Study objective: Precocious pseudopuberty in girls occurs as a result of peripheral estrogen production, most commonly through an autonomous ovarian cyst or in patients with McCune Albright syndrome. Current management is either conservative or surgical. The aim of this study was to identify available literature on presentation, course and treatment of such cases.
Design: We performed a medline literature search using the key words 'ovarian autonomous cyst' and 'pseudopuberty'. We included articles published in English, from 1980 to date relating to females aged 2 to 8 years. We excluded papers on other endocrine conditions resulting in premature puberty.
Outcome measures: Type of management, time of resolution, recurrence, progression to Central Precocious Puberty and McCune Albright Syndrome.
Results: We identified 9 articles referring to 26 cases of autonomous ovarian cysts. All patients had suppressed LHRH testing and had simple ovarian cysts producing estradiol. Median age of patients was 5 years (range 2.2-8) and size of cyst was 41.5mm (9-60). Ten patients underwent cystectomy or oophorectomy, three were given cyproterone acetate and 13 were managed conservatively. Nine of 13 patients that were managed conservatively and two of those that had a cystectomy had a recurrence. There were three cases that progressed to central precocious puberty (CPP) and one case that was then identified to have McCune Albright (MCA) syndrome. One further case with multiple recurrences was given long term treatment with letrozole.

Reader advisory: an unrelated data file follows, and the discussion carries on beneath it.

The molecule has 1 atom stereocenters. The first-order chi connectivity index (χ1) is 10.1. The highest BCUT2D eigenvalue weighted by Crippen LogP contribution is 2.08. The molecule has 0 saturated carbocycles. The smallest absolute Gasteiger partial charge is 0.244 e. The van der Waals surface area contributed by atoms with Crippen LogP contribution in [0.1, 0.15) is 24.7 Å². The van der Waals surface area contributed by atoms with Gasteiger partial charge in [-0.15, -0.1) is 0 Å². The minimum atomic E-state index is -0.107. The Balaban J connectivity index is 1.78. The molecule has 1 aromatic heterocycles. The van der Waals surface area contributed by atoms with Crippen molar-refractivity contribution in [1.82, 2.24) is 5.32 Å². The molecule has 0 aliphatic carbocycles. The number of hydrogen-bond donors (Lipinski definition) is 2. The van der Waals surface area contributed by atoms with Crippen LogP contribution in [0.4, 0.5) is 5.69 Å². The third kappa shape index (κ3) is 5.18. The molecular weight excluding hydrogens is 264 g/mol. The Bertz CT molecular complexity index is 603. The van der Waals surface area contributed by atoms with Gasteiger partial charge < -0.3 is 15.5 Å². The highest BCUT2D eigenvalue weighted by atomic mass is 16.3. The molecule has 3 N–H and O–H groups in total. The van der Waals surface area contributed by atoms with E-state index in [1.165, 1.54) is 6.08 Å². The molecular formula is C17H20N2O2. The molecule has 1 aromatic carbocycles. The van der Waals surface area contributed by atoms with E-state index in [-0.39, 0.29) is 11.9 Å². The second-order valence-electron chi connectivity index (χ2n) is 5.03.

Conclusion: We conclude that although a conservative approach should always be proposed in the first instance, one should be aware of the risk of recurrence and progression to CPP or MCA. Antiestrogen treatment appears promising; however data comparing it with surgical options and particularly long term consequences with regards to future reproductive outcomes are not available.
Keywords: Autonomous ovarian cysts; PPP; Peripheral precocious puberty; Pseudopuberty.
Copyright © 2015 North American Society for Pediatric and Adolescent Gynecology. Published by Elsevier Inc. All rights reserved.